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University of Iowa News Release

 

Sept. 14, 2009

At A Glance

UI engineer receives four-year, $1,460,984 NIH grant for bone quality research

Punam Saha, associate professor of electrical and computer engineering in the University of Iowa College of Engineering, has received a four-year, $1,460,984 grant from the National Institutes of Health (NIH) to develop an advanced technology for bone assessment that may help physicians better diagnose osteoporosis and other bone diseases.

The grant involves developing a tool to assess the quality of trabecular bone, which adapts to stress and is often found in the vertebrae, radius and other sites in the human body where osteoporosis occurs. Currently, CT and MRI images of trabecular bone provide insufficient resolution, resulting in fuzzy images.

The central idea of the project is that a new index called the tensor scale -- which simultaneously measures shape, size and orientation -- will be very sensitive in detecting remodeling effects of the bone.

Saha, who also holds a joint appointment in radiology, said that the technology developed in the project will help physicians to diagnose patients at early stages of osteoporosis, monitor their disease status and observe the effects of therapeutic treatments.

The National Osteoporosis Foundation estimates that osteoporosis and low bone mass affect 44 million Americans.

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Ceramic artist to present annual UIMA Levitt Lecture

Kurt Weiser, a renowned ceramic artist, will present the University of Iowa Museum of Art's (UIMA) annual Jeanne and Richard Levitt Lectureship, "American Crafts in Context," at 8 p.m. Thursday, Sept. 17, in Room W151 of the John Pappajohn Business Building on the UI campus. The lecture is free and open to the public.

A professor at Arizona State University, Weiser creates intricately painted porcelain ceramics that overflow with lush foliage, women, serpents, birds and other animals.

Weiser is the latest in a line of luminaries the Jeanne and Richard Levitt Lectureship series has brought to the UIMA since it began in 2002 after being endowed by Madelyn Levitt of Des Moines in honor of her brother and sister-in-law.

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UI Libraries, coffee shops mark Constitution anniversary

The UI Libraries and two local businesses are marking the 222nd anniversary of the signing of the U.S. Constitution, Thurs. Sept. 17.

During the week of Sept. 14-18, a pocket-sized copy of the Constitution will be available for free at the North Circulation Desk of the Main Library, courtesy of Rep. Dave Loebsack.

The Java House on Washington St. in Iowa City and T-Spoons locations in Old Capitol Town Center and on Market Street will also shine a light on individual rights established by the Constitution for the whole week of Sept. 13-19. The Java House will feature the Bill of Rights by designating each brew station for one of the first ten amendments to the Constitution. T-Spoon's has created a special latte that is sure to be the "perfect union" of cream or milk and coffee.

To learn the basics of research on U.S. Constitution, see the Libraries research guide: http://guides.lib.uiowa.edu/us_constitution.

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Skloot reconstructs his forgotten life in Sept. 18 reading

Poet and nonfiction writer Floyd Skloot will read from his memoir "The Wink of Zenith: The Shaping of a Writer's Life" at 7 p.m. Friday, Sept. 18, in Prairie Lights Books at 15 S. Dubuque St. in downtown Iowa City. The free event will be stream live and archived at the University of Iowa Web site http://www.writinguniversity.org.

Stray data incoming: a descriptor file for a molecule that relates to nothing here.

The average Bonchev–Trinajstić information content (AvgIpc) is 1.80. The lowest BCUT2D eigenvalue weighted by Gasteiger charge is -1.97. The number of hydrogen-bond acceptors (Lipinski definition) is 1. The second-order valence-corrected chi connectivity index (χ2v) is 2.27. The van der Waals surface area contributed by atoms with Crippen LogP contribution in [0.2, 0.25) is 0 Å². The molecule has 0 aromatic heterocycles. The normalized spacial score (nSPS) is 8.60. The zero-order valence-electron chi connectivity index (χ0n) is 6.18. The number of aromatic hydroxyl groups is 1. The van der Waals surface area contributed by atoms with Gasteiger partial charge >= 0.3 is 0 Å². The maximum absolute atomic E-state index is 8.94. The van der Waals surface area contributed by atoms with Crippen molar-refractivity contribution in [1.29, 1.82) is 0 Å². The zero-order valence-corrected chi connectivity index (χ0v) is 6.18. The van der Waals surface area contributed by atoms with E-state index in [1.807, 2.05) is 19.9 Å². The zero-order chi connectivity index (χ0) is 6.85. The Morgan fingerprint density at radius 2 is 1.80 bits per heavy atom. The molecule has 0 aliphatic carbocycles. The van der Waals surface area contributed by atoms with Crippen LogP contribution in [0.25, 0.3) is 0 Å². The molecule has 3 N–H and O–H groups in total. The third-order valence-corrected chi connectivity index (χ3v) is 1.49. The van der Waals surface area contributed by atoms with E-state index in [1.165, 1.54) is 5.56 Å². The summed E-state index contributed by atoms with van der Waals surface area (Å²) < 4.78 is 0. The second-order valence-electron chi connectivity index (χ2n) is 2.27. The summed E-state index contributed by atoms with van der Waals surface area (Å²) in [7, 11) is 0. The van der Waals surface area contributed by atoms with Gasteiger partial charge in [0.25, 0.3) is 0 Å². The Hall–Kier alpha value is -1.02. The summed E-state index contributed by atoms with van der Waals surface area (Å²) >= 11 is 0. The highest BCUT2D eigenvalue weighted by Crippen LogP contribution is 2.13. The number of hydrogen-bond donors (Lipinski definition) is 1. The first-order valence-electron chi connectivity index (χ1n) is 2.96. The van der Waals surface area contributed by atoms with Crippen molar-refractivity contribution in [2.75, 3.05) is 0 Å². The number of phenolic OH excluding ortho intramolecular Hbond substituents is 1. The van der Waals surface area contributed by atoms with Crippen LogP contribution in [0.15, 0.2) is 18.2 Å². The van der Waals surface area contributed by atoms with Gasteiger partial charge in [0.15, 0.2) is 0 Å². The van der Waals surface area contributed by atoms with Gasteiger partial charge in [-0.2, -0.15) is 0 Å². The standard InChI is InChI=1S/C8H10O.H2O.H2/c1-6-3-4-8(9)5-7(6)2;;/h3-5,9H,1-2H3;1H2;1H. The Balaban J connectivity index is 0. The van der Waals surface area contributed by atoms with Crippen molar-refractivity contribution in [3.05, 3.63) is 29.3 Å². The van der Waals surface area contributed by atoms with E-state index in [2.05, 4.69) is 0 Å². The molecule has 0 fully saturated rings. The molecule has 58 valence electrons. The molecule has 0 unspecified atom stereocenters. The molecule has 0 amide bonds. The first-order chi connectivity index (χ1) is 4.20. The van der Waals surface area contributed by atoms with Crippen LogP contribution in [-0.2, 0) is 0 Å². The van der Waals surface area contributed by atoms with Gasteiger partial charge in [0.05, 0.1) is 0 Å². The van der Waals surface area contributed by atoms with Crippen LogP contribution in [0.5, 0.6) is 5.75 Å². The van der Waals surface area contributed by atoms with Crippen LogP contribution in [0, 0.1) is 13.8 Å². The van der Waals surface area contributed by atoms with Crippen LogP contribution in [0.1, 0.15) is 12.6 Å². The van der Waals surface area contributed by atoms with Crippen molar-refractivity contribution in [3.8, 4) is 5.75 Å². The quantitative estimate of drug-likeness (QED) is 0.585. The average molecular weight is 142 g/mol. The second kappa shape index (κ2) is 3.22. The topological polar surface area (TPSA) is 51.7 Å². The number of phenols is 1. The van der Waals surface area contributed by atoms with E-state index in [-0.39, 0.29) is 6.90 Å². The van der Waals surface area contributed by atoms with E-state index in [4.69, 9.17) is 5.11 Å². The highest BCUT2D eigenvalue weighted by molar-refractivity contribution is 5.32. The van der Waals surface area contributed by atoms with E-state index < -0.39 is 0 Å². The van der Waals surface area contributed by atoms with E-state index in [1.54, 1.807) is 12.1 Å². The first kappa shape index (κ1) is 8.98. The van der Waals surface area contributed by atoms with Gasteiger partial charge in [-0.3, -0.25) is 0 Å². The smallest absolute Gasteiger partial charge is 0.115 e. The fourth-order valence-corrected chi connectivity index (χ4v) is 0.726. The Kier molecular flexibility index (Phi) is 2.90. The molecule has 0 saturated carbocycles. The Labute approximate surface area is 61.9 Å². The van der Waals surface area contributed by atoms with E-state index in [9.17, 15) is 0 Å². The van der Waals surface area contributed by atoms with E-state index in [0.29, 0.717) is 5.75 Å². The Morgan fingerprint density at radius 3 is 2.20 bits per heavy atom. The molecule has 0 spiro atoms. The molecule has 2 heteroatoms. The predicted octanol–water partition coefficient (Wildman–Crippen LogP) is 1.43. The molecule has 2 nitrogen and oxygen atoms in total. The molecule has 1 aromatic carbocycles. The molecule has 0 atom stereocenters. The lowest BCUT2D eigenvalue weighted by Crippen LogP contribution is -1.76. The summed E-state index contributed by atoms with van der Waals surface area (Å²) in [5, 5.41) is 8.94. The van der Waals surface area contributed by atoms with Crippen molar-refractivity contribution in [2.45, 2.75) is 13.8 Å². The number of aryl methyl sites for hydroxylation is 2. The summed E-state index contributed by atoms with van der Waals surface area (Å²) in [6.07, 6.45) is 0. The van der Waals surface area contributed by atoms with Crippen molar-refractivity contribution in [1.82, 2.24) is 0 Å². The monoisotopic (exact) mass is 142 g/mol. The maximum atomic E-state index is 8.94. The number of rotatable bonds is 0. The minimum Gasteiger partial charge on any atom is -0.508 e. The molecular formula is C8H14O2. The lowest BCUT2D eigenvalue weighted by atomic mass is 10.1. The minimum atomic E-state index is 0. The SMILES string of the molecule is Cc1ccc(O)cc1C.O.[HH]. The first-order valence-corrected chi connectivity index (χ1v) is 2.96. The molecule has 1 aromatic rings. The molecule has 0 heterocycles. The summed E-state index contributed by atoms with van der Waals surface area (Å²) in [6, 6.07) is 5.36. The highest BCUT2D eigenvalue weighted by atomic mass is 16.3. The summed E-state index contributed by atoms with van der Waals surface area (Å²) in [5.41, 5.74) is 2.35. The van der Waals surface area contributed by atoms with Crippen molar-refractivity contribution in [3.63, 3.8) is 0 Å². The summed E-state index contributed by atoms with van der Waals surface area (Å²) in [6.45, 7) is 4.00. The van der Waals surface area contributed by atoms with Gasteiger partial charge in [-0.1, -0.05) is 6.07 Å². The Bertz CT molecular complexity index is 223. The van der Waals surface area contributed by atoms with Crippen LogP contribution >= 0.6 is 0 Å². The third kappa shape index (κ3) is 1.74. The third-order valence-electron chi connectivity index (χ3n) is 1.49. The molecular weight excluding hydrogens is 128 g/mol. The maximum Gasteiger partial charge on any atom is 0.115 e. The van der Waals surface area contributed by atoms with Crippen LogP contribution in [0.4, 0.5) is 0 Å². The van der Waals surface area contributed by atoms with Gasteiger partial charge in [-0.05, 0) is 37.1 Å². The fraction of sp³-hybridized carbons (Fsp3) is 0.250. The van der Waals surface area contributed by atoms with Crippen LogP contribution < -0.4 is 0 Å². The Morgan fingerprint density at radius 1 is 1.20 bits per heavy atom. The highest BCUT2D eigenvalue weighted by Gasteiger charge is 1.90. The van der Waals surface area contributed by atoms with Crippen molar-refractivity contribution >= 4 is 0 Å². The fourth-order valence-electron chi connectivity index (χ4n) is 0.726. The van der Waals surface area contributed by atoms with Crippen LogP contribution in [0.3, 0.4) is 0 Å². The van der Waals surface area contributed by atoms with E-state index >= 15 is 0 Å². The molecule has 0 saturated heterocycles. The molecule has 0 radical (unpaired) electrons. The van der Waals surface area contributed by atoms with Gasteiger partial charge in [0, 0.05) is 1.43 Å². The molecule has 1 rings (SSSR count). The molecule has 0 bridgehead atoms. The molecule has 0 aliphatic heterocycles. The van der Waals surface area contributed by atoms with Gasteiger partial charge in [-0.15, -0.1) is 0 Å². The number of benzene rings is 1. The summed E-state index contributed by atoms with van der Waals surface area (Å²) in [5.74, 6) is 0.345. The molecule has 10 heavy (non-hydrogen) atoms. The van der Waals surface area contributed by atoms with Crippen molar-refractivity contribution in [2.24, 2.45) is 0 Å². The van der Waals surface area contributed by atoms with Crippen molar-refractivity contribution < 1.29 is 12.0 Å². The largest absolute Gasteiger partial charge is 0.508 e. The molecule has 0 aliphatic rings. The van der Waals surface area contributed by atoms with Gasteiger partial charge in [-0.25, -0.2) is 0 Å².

"The Wink of Zenith" includes the Pushcart Prize-winning essay "The Voice of the Past," and the volume was named one of the Top 10 Northwest Books by the Oregonian and one of the Best Western Books by NewWest magazine.

Skloot reconstructs his early life in spite of a brain-ravaging virus at the age of 41 that left him with memory impairment. His detective work included listening to old songs, watching movies, rereading books, talking to family members - anything to spark a memory.

Skloot has published 15 books, winning numerous awards. His memoir "In the Shadow of Memory" was a finalist for the PEN Award for the Art of the Essay. His work has also been included in "The Best American Essays," "Best American Science Writing," "Best Spiritual Writing," "The Art of the Essay," and "In Fact: The Best of Creative Nonfiction."

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Internationalization, Diversity Provost Task Force open forums Sept. 21, 28

University of Iowa faculty, staff and students are invited to attend one of two open forums, hosted by the UI Internationalization and Diversity Provost Task Force, to gather input to help the 19-member committee develop a proposal for focused areas of excellence related to internationalization and diversity on the UI campus.

The east side forum will be from noon to 1 p.m. Monday, Sept. 21, in the Old Capitol Senate Chamber. The west side forum will be from noon to 1 p.m. Monday, Sept. 28, in the Med Alumni Auditorium, Room E331 General Hospital at UIHC.

The open forums are designed to gather input on areas of focused excellence where the UI leadership can apply resources strategically and make progress towards a more diverse, inclusive and international University of Iowa. Members of the task force will be present to gather input.

During the forum, participants will have the opportunity to provide input on areas such as campus climate, student success and retention, teaching and research, and outreach and engagement related to internationalization and diversity. The committee will then incorporate this feedback into their final recommendations to Provost Wallace Loh in December.

For more information, contact Julie Blair at 319-335-0488.

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Lecture on hospital palliative care is Sept. 23